Management of GER in Children- The AAP Guidelines
The link below provides the full article from the journal “Pediatrics” titled: Gastroesophageal Reflux: Management Guidance for the Pediatrician”.
This is a well done summary and reference work, on this most common of clinical problems. These new guidelines emphasize weight loss as the crucial warning sign indicating something needs to be done, and that physiologic GER (gastroesophageal reflux) without pain and that doesn’t affect growth is likely “normal”. We know that GER in infants (that spitty infant) is present in 50% around the 4-6 month age range, and by a year, it’s only there in 5-10%. In the 1-5 age range, add symptoms of spitting up, poor appetite, not wanting to eat and abdominal discomfort to that list of GER symptoms.
We tend to worry more and consider this process GERD (the D stands for disease), when an infant is not growing or shows severe pain, and when older children fail to grow or actually complain of heartburn, epigastric pain, pain that wakes them at night, difficulty eating, and sour burps.
What to do bout this? If you are breast feeding, it’s definitely worth cutting out certain foods from mom’s diet. Remove dairy and eggs to begin and try to give more frequent smaller feeds. If breast feeding, you might feed one side every 1-2 hours instead of both every 3-4 hours, or if you are already feeding one side due to large supply, you may have to cut down the time of each feeding to reduce the volume, but feed more often. For formula fed babies, it may be best to try an extensively hydrolyzed or amino acid-based formula along with smaller, more frequent feeding. Thickening the formula by adding 1 tablespoon of dry rice cereal per ounce of formula increases the density to 34 kcal/ounce and is not recommended for premature infants due to increased risk of NEC (necrotizing enterocolitis). Similar caution is needed if thickening formula with Simplythick.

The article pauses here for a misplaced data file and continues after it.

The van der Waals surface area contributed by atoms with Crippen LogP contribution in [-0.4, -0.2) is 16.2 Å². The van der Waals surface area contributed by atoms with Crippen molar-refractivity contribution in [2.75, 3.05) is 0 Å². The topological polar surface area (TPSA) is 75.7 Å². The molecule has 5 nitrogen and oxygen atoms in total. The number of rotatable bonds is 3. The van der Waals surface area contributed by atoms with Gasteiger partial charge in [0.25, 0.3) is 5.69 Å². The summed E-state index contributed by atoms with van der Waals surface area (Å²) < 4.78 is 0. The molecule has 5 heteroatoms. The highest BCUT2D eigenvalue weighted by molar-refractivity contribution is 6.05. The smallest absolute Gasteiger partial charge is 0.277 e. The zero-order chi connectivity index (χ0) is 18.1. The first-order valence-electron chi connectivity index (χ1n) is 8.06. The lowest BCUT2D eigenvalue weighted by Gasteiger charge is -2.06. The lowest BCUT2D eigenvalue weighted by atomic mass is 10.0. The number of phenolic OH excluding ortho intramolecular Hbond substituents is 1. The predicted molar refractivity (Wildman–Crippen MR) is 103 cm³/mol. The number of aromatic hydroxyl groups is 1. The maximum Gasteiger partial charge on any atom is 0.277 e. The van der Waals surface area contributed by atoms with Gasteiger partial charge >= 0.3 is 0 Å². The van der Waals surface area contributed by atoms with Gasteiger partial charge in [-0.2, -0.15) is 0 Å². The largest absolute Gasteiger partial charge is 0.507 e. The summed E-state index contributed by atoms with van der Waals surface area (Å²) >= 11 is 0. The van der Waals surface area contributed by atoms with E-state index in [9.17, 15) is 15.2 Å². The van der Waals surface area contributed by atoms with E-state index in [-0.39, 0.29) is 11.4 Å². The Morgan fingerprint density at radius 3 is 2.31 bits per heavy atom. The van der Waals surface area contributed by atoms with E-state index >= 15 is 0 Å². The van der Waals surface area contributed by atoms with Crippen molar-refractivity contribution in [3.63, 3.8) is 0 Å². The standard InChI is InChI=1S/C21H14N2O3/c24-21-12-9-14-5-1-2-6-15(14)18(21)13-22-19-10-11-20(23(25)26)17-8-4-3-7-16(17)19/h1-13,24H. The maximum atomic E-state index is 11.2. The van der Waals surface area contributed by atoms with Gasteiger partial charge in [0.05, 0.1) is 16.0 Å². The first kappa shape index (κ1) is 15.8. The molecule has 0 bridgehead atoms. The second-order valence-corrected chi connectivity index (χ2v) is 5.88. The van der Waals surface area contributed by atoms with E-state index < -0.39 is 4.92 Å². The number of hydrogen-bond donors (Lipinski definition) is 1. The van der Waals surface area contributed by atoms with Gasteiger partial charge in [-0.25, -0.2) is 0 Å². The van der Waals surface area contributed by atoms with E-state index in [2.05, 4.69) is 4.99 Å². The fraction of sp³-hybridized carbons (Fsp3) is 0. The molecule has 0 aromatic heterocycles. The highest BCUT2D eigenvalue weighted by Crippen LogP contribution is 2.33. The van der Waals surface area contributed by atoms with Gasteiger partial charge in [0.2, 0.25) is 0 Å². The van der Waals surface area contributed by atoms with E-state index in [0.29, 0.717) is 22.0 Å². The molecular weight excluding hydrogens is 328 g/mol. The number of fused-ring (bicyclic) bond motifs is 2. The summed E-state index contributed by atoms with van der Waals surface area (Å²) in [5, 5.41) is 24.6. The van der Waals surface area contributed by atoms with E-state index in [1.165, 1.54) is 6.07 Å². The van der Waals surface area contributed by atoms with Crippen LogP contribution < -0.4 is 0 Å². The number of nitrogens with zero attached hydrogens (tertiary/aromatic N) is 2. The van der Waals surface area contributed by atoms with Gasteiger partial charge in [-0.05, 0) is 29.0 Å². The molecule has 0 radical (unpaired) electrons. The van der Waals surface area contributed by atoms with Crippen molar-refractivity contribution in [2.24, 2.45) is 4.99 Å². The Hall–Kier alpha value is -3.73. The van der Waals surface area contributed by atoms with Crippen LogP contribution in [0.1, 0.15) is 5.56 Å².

Infants may do better if kept more upright during and after feeds and some even do better if prone (on their tummies), which is not recommended for the very young infant who is supposed to sleep on their back to reduce SIDS risk. For older school age and beyond, weight loss if they are overweight, can help and avoiding tobacco and alcohol also helps.
There are three main classes of medication that might be used in the severe GERD cases that don’t respond to the above measures and are causing growth failure or significant distress.
1. Antacids- not recommended on a chronic basis due to possible aluminum toxicity or calcium induced milk-alkali syndrome (hypercalcemia, alkalosis, renal failure).
2. Histamine- 2-receptor antagonists – also not to be used for over 6 weeks and cimetadine has been linked to liver disease so there is concern about the others.
3. PPI’s (Proton Pump Inhibitors)- generally the safest for long term use with the least side effects. For infants, it’s not clear that they are better than placebo for irritability.
Omeprazole, Lansoprazole and Esomeprazole have FDA approval for over age 1 and I know they are “go to drugs” in the NICU for premies who need treatment.
Side effects can also include headaches, diarrhea, constipation, nausea, and with all methods of suppressing stomach acid, there are reports of pneumonia, gastroenteritis, candidemia, and NEC in premature infants.
I was pleased to read that GERD is not as closely associated to asthma as previously thought. I have found the practice of the allergists reflexively placing all wheezing or asthma patients on GERD medications to be usually without benefit.
I agree with the summary statement, that “pediatric best practice involves both identifying children at risk for complications of GERD and reassuring parents of patients with physiologic GERD who are not at risk for complications to avoid unnecessary diagnostic or pharmacological therapy”.